God Answers our Prayers--Psalm 4
Psalm 4 is brief, but powerful. The psalmist expresses his assurance that God answers prayers. The psalm reads:
"ANSWER me when I call, O God of my right!
You gave me room when I was in distress.
Be gracious to me, and HEAR MY PRAYER.
How long, you people, shall my honor suffer shame?
How long will you love vain words, and seek after lies?
But know that the Lord has set apart the faithful for himself;
the Lord HEARS when I call to him.
When you are disturbed, do not sin;
ponder it on your beds, and be silent.
Offer right sacrifices,
and put your trust in the Lord.
There are many who say,
'O that we might see some good!
Let the light of your face shine on us, O Lord!'
You have put gladness in my heart
more than when their grain and wine abound.
I will both lie down and sleep in peace;
for you alone, O Lord, make me lie down in safety."
I. The superscription reads:
"To the leader: with stringed instruments. A Psalm of David."
a. All superscriptions in the psalter are apparently later additions. It would be a mistake to force ideas into a psalm through means of the superscription. The composer or author of Psalm 4 is anonymous.
b. For later audiences, Psalm 4 is led musically by a profession or competent musician. And Psalm 4 is to be intoned with the accompaniment of stringed instruments.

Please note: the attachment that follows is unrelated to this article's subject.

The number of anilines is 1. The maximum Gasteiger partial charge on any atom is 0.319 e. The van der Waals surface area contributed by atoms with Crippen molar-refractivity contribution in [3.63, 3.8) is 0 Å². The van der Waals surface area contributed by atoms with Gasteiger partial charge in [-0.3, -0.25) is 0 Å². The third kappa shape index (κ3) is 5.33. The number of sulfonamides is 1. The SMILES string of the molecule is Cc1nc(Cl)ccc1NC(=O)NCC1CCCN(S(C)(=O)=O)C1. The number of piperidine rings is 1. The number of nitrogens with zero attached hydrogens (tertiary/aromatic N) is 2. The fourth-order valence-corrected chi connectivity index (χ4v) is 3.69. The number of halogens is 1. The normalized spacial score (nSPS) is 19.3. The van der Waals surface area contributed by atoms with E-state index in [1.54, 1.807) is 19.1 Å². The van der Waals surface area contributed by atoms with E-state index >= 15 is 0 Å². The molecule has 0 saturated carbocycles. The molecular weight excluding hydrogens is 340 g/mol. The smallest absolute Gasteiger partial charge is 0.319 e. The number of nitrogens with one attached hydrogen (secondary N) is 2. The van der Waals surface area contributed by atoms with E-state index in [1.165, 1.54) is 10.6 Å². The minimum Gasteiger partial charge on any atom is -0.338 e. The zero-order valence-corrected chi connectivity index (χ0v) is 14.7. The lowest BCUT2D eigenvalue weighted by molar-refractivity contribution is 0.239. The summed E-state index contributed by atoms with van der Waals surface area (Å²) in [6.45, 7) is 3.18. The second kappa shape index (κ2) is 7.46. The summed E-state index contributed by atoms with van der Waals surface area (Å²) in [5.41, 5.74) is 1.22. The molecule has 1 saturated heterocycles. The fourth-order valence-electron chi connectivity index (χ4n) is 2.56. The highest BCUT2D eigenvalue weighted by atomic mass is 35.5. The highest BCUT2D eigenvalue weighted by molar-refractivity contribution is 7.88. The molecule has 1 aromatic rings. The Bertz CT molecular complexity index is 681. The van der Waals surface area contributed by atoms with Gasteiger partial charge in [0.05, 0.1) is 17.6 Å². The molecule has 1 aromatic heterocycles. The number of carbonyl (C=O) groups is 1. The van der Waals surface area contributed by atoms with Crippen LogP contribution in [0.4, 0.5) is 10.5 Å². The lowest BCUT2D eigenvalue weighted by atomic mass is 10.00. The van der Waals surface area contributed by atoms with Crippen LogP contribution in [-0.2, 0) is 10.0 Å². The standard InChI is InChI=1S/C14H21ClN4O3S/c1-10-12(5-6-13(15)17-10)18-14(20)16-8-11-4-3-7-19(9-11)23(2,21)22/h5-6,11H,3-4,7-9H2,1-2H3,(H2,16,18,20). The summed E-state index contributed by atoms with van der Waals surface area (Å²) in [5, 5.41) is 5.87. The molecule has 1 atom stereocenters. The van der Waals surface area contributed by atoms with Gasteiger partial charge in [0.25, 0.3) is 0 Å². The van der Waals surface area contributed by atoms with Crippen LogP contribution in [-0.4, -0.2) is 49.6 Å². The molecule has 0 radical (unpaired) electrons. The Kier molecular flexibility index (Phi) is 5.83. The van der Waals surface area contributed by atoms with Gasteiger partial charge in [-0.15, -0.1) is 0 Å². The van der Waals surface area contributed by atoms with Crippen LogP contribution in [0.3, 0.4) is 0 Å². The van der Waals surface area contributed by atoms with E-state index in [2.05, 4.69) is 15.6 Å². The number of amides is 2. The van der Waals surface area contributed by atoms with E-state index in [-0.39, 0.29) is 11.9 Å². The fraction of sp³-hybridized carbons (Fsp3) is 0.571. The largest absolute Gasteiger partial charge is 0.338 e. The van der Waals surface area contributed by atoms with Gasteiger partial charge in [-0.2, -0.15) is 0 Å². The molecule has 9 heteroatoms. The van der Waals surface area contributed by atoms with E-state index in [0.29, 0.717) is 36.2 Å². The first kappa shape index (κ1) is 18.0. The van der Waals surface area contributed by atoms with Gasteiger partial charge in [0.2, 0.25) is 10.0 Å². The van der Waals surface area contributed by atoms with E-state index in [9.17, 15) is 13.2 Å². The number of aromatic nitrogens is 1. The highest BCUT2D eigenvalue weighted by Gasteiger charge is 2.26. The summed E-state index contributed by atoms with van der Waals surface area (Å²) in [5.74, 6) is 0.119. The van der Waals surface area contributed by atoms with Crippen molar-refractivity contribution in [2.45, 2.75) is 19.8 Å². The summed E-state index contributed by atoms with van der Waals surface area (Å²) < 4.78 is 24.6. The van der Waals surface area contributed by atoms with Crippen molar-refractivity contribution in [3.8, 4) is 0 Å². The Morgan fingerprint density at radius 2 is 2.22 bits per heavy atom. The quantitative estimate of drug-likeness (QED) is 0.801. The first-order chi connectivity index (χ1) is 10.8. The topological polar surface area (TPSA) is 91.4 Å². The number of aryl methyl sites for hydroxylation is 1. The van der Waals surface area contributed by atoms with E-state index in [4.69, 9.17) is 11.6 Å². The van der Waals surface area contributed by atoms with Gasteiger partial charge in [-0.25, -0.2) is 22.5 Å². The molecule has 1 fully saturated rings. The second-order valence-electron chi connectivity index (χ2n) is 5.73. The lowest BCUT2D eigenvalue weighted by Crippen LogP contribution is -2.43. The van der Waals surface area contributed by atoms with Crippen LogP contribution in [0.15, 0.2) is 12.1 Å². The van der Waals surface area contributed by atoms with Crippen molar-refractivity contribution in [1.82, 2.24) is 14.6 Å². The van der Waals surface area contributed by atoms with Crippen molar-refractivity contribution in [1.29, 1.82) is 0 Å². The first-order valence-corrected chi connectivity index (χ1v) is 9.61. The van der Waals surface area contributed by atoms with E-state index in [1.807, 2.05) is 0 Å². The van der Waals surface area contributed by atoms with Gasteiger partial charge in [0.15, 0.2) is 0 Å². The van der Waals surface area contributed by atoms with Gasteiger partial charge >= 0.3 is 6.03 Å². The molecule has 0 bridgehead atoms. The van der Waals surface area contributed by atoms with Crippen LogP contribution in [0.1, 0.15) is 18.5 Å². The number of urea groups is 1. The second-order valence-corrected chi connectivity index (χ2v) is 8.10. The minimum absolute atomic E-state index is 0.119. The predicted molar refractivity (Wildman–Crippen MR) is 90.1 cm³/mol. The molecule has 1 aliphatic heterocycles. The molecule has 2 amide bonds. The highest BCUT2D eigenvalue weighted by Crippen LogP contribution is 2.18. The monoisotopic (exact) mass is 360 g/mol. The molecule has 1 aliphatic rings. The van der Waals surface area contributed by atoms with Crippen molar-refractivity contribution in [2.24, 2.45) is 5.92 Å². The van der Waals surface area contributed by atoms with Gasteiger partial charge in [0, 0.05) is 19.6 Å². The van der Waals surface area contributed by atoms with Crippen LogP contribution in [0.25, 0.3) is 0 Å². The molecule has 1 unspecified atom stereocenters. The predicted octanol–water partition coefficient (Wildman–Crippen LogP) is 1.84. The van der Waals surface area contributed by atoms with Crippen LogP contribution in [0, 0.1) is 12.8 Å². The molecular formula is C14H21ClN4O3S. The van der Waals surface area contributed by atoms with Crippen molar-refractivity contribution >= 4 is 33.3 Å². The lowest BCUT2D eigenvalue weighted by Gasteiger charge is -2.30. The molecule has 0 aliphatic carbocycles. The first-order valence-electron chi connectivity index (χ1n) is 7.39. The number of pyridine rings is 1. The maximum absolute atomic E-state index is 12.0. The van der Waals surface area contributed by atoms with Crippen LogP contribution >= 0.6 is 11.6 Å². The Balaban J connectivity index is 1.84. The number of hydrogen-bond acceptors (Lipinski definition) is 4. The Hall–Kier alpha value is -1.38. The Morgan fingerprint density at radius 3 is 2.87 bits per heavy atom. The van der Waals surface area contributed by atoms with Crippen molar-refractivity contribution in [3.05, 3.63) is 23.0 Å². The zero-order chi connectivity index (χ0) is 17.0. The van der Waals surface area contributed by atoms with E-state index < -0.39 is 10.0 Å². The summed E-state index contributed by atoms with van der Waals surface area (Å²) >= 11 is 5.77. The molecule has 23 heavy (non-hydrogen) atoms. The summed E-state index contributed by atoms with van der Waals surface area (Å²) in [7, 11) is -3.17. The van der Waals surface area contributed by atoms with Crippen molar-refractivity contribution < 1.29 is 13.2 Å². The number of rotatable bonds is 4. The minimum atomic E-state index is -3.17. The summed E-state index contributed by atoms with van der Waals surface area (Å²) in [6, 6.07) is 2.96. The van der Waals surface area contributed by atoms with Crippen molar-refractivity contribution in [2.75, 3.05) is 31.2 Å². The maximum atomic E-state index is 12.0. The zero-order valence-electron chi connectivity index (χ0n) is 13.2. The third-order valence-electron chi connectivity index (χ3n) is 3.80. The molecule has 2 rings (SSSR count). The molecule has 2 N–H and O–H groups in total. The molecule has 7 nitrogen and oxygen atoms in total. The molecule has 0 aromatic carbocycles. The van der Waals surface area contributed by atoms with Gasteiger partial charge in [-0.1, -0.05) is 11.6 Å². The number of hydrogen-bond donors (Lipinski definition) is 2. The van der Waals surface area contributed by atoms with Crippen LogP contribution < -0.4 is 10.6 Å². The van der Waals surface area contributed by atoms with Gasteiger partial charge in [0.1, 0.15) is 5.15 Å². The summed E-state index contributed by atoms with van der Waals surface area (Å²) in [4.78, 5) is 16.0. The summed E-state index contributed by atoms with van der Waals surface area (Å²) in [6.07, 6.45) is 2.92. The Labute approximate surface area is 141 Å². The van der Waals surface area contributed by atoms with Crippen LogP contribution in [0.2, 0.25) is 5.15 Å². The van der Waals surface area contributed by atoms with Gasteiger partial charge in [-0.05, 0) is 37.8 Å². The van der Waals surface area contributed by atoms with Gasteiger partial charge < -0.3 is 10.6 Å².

II. The Psalmist declares that Yahweh HEARS his prayers. Psalm 4:1-3.
a. First the psalmist addresses Yahweh directly, asking him to answer his prayer. He reminds Yahweh that Yahweh has already responded when he was in distress. Now he beseeches Yahweh to be gracious now and hear the psalmist's prayer. 4:1.
b. Suddenly the psalmist addresses his unnamed audience. These "people" he addresses seek to dishonor the speaker by uttering "vain words" and "lies" to other people, perhaps even in the court. 4:2.
c. In response to his hostile audience, the psalmist declares that the Lord has set apart the faithful, of whom he is a part, for himself, and the Lord HEARS when he calls to him. 4:3.
III. The Psalmist encourages his fellow-worshippers to trust in Yahweh. Psalm 4:4-8.
a. The psalmist admonishes his companions not to sin when they are disturbed, but rather to ponder on their beds and be silent or calm or at peace. 4:4.
b. The psalmist encourages his faithful companions to "offer right sacrifices," that is, sacrifices which come from a true heart and right living--see Psalm 51:15-19, and to trust in Yahweh. 4:5.
c. To further encourage his faithful companions, he reminds them that MANY others turn to the priestly blessing, "The Lord make his face to shine upon you [and be gracious to you]" in Numbers 6:25 [see the entire blessing in Numbers 6:24-26] so that Yahweh will work good in their lives. 4:6.
d. To further encourage his faithful companions, the psalmist turns to Yahweh with the assurance: "YOU [Yahweh] have put gladness in my heart." Yahweh's gifts of food and drink are wonderful, but Yahweh's answer to his prayers are even more wonderful and meaningful. 4:7.
e. Finally, the psalmist resolves in the presence of his faithful companions: "I lie down and sleep in peace" BECAUSE YAHWEH ALONE makes him lie down in safety when his enemies threaten him. 4:8.
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